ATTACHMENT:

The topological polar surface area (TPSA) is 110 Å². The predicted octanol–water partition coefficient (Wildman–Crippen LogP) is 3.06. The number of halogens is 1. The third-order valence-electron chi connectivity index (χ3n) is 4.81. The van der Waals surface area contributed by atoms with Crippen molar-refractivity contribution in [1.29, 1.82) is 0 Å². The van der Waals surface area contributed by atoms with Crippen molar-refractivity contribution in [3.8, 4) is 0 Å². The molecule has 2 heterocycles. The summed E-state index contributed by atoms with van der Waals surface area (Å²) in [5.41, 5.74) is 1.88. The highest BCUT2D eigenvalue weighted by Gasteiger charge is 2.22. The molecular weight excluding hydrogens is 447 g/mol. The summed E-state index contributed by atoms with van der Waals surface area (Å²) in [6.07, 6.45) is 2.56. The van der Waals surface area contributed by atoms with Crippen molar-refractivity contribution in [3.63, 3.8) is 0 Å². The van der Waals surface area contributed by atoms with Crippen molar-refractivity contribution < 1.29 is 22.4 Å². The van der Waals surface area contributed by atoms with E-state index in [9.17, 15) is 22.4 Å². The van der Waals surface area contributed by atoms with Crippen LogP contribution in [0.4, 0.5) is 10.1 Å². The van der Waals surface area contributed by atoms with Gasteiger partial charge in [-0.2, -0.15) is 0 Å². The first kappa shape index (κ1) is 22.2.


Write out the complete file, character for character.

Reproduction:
The topological polar surface area (TPSA) is 110 Å². The predicted octanol–water partition coefficient (Wildman–Crippen LogP) is 3.06. The number of halogens is 1. The third-order valence-electron chi connectivity index (χ3n) is 4.81. The van der Waals surface area contributed by atoms with Crippen molar-refractivity contribution in [1.29, 1.82) is 0 Å². The van der Waals surface area contributed by atoms with Crippen molar-refractivity contribution in [3.8, 4) is 0 Å². The molecule has 2 heterocycles. The summed E-state index contributed by atoms with van der Waals surface area (Å²) in [5.41, 5.74) is 1.88. The highest BCUT2D eigenvalue weighted by Gasteiger charge is 2.22. The molecular weight excluding hydrogens is 447 g/mol. The summed E-state index contributed by atoms with van der Waals surface area (Å²) in [6.07, 6.45) is 2.56. The van der Waals surface area contributed by atoms with Crippen molar-refractivity contribution in [3.63, 3.8) is 0 Å². The van der Waals surface area contributed by atoms with Crippen molar-refractivity contribution < 1.29 is 22.4 Å². The van der Waals surface area contributed by atoms with E-state index in [9.17, 15) is 22.4 Å². The van der Waals surface area contributed by atoms with Crippen LogP contribution in [0.4, 0.5) is 10.1 Å². The van der Waals surface area contributed by atoms with Gasteiger partial charge in [-0.2, -0.15) is 0 Å². The first kappa shape index (κ1) is 22.2.